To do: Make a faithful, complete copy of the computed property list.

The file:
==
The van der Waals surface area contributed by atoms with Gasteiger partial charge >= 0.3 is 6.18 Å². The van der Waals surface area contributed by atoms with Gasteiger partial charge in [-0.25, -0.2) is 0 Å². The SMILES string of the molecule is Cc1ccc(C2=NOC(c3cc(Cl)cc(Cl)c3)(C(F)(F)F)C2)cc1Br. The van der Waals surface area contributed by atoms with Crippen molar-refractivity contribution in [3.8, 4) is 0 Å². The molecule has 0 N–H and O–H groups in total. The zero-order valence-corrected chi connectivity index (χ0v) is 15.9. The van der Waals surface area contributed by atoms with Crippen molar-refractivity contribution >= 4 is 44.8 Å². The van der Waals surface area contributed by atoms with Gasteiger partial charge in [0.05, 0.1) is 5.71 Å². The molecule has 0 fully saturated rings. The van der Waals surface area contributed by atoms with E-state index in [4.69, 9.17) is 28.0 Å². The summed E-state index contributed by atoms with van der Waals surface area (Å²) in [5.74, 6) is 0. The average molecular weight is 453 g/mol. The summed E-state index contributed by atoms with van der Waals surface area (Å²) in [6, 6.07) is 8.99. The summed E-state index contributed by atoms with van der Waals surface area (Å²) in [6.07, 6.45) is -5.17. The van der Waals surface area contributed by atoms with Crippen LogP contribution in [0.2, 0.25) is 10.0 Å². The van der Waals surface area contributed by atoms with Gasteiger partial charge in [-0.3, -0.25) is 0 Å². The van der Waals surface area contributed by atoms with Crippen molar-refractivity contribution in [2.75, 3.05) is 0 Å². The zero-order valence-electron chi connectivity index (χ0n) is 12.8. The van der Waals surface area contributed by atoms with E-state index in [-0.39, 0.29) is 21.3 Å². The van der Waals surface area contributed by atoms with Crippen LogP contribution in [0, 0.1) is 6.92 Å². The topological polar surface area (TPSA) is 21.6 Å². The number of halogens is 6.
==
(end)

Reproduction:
The van der Waals surface area contributed by atoms with Gasteiger partial charge >= 0.3 is 6.18 Å². The van der Waals surface area contributed by atoms with Gasteiger partial charge in [-0.25, -0.2) is 0 Å². The SMILES string of the molecule is Cc1ccc(C2=NOC(c3cc(Cl)cc(Cl)c3)(C(F)(F)F)C2)cc1Br. The van der Waals surface area contributed by atoms with Crippen molar-refractivity contribution in [3.8, 4) is 0 Å². The molecule has 0 N–H and O–H groups in total. The zero-order valence-corrected chi connectivity index (χ0v) is 15.9. The van der Waals surface area contributed by atoms with Crippen molar-refractivity contribution >= 4 is 44.8 Å². The van der Waals surface area contributed by atoms with Gasteiger partial charge in [0.05, 0.1) is 5.71 Å². The molecule has 0 fully saturated rings. The van der Waals surface area contributed by atoms with E-state index in [4.69, 9.17) is 28.0 Å². The summed E-state index contributed by atoms with van der Waals surface area (Å²) in [5.74, 6) is 0. The average molecular weight is 453 g/mol. The summed E-state index contributed by atoms with van der Waals surface area (Å²) in [6, 6.07) is 8.99. The summed E-state index contributed by atoms with van der Waals surface area (Å²) in [6.07, 6.45) is -5.17. The van der Waals surface area contributed by atoms with Crippen LogP contribution in [0.2, 0.25) is 10.0 Å². The van der Waals surface area contributed by atoms with Gasteiger partial charge in [-0.3, -0.25) is 0 Å². The van der Waals surface area contributed by atoms with Crippen molar-refractivity contribution in [2.75, 3.05) is 0 Å². The zero-order valence-electron chi connectivity index (χ0n) is 12.8. The van der Waals surface area contributed by atoms with E-state index in [-0.39, 0.29) is 21.3 Å². The van der Waals surface area contributed by atoms with Crippen LogP contribution in [0, 0.1) is 6.92 Å². The topological polar surface area (TPSA) is 21.6 Å². The number of halogens is 6.